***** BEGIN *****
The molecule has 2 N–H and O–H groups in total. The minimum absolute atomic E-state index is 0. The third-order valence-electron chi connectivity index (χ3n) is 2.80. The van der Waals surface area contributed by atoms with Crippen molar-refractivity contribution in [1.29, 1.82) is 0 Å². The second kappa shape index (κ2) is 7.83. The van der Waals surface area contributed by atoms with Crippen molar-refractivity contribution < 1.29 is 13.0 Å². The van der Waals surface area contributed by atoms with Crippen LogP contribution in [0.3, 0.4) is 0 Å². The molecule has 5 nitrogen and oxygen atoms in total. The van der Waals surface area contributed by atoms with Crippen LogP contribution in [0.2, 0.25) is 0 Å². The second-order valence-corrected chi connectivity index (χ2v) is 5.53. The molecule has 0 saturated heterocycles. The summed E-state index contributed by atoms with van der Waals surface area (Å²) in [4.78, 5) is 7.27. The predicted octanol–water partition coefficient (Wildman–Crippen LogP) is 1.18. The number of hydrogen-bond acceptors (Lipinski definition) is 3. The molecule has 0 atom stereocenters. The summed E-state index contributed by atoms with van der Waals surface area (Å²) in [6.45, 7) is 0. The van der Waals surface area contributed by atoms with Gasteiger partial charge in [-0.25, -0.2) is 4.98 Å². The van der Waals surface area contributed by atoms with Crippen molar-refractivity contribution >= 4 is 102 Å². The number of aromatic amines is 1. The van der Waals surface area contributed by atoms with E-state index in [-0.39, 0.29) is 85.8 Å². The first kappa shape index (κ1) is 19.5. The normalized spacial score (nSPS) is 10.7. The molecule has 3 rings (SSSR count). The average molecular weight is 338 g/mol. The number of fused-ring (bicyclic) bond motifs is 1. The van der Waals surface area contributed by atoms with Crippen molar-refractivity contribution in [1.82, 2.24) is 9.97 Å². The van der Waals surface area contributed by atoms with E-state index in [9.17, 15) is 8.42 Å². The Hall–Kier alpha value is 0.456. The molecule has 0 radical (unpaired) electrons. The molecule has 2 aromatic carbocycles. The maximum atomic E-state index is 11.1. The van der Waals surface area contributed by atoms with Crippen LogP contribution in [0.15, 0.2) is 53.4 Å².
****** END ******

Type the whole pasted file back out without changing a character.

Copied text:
The molecule has 2 N–H and O–H groups in total. The minimum absolute atomic E-state index is 0. The third-order valence-electron chi connectivity index (χ3n) is 2.80. The van der Waals surface area contributed by atoms with Crippen molar-refractivity contribution in [1.29, 1.82) is 0 Å². The second kappa shape index (κ2) is 7.83. The van der Waals surface area contributed by atoms with Crippen molar-refractivity contribution < 1.29 is 13.0 Å². The van der Waals surface area contributed by atoms with Crippen LogP contribution in [0.3, 0.4) is 0 Å². The molecule has 5 nitrogen and oxygen atoms in total. The van der Waals surface area contributed by atoms with Crippen LogP contribution in [0.2, 0.25) is 0 Å². The second-order valence-corrected chi connectivity index (χ2v) is 5.53. The molecule has 0 saturated heterocycles. The summed E-state index contributed by atoms with van der Waals surface area (Å²) in [4.78, 5) is 7.27. The predicted octanol–water partition coefficient (Wildman–Crippen LogP) is 1.18. The number of hydrogen-bond acceptors (Lipinski definition) is 3. The molecule has 0 atom stereocenters. The summed E-state index contributed by atoms with van der Waals surface area (Å²) in [6.45, 7) is 0. The van der Waals surface area contributed by atoms with Gasteiger partial charge in [-0.25, -0.2) is 4.98 Å². The van der Waals surface area contributed by atoms with Crippen molar-refractivity contribution >= 4 is 102 Å². The number of aromatic amines is 1. The van der Waals surface area contributed by atoms with E-state index in [-0.39, 0.29) is 85.8 Å². The first kappa shape index (κ1) is 19.5. The normalized spacial score (nSPS) is 10.7. The molecule has 3 rings (SSSR count). The average molecular weight is 338 g/mol. The number of fused-ring (bicyclic) bond motifs is 1. The van der Waals surface area contributed by atoms with Crippen molar-refractivity contribution in [1.82, 2.24) is 9.97 Å². The van der Waals surface area contributed by atoms with E-state index in [9.17, 15) is 8.42 Å². The Hall–Kier alpha value is 0.456. The molecule has 0 radical (unpaired) electrons. The molecule has 2 aromatic carbocycles. The maximum atomic E-state index is 11.1. The van der Waals surface area contributed by atoms with Crippen LogP contribution in [0.15, 0.2) is 53.4 Å².